This collaboration between Emma Valente and Kate Davis, the experimental feminist directors and designers collectively known as The Rabble, and multi-talented writer Alison Croggon, will likely leave audiences divided. Is it a self-indulgent swipe at patriarchal society that is both too obvious and too obscure? Or a nuanced, multi-disciplinary exploration, including through performance art, poetry, history and sound, of human relationships and, in particular, society’s wilful and oppressive misunderstanding of women that has endured for centuries?

My Dearworthy DarlingJennifer Vuletic in My Dearworthy Darling. Photo © David Paterson

For this critic, My Dearworthy Darling is a little of the former but a great deal more of the latter. Its very loose narrative focuses on a woman (Jennifer Vuletic) whose mental illness may in part be due to, but is certainly not helped by, her deteriorating relationships with her partner (Ben Grant) and sister (Natalie Gamsu).

He is crushed by a dehumanising insurance job, leaving him vulnerable and prone to anger, as well as echoing the hard, unsympathetic conservatism of the sister when these two get together. Grant and Gamsu present well defined characters that seem to intentionally border on caricature, while Vuletic’s performance is an intriguing interpretation of an enigmatic woman’s inner world.

This character’s mental fragility and existential quest is expressed in several ways, but most particularly by a harsh, almost constant soundscape, and a blurring with the past through several figures in Medieval religious robes: a Greek chorus of sorts.

Natalie Gamsu in My Dearworthy Darling. Photo © David Paterson

Valente’s soundscape is both compelling and alienating, an ever-changing cacophony of electronic droning, distortion and phone ringing, plus irritating sounds from a couple of the very few props: a vacuum cleaner and an electric toothbrush. There’s occasional respite with natural sounds such as the droning of crickets and, toward the end, the chorus’ Medieval plainchant, through which Vuletic’s powerful solo voice emerges in the play’s sensorially glorious epiphany.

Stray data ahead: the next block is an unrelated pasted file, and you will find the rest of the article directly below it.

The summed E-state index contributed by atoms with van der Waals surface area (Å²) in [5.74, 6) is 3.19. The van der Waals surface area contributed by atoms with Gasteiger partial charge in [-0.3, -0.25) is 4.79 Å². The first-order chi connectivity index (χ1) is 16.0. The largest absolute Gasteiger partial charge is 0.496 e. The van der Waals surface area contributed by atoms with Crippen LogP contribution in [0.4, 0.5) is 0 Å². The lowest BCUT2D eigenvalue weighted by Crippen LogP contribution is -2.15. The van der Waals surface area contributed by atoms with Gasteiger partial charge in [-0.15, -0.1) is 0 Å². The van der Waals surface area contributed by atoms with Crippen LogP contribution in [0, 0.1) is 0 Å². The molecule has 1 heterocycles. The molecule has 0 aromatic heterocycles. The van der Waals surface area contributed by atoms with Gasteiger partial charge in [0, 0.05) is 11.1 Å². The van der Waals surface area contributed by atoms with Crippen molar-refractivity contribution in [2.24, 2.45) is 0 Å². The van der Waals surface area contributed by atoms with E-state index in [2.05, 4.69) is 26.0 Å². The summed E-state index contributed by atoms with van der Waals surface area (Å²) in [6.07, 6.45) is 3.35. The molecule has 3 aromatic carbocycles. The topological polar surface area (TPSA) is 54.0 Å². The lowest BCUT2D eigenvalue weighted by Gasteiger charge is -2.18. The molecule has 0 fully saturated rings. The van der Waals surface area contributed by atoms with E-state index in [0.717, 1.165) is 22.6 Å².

By then, her character has come a long way from seemingly listening to nothing through a glass on the floor. She is transformed from a madwoman with aural hallucinations to a quasi-sainted mystic like Margery Kempe, the 14th-century woman whose autobiographical book is repeatedly quoted by the chorus. Misunderstood and even accused of heresy because of her religious visions and sensing of inexplicable sounds and smells, Kempe created a text that echoes through the centuries, helping the woman at the centre of My Dearworthy Darling find a quiet certainty within herself amid modern society’s madness.

After being metaphorically re-born, the woman all but joins the Medieval chorus. She remains apart, however, a contemporary figure whose transformation is not so much about religion as self-discovery. She is naked, but for a cape that echoes the chorus’ concealing robes, and a headdress that suggests a radiant, saintly halo, but is actually a modern, black construction that appears to be made of microphones.

Jennifer Vuletic in My Dearworthy Darling. Photo © David Paterson

My Dearworthy Darling is dotted with such symbolism that is sometimes too obvious and sometimes wonderfully elusive and provocative. Other examples include the most prominent aspect of the minimalist set: a boulder on which the woman sits, like a curious mutation of Lorelei, the fictional German whose misunderstood life led to her calling sailors to their deaths with her siren song in the afterlife. There’s also the wall of speakers our protagonist discovers behind the set’s gaudy, shimmering curtain. Is it the source of her aural hallucinations or modernity’s alienating cacophony, or both?

This play provokes many questions, some of which probably can never be answered, even after all the animated discussions and private pondering it will give rise to. Whether one exits the theatre thinking My Dearworthy Darling is poetic genius or arty self-indulgence, it’s a play that will probably keep prodding the grey cells long after it fades to black.

Malthouse Theatre’s My Dearworthy Darling is at the Beckett Theatre, Melbourne, until August 18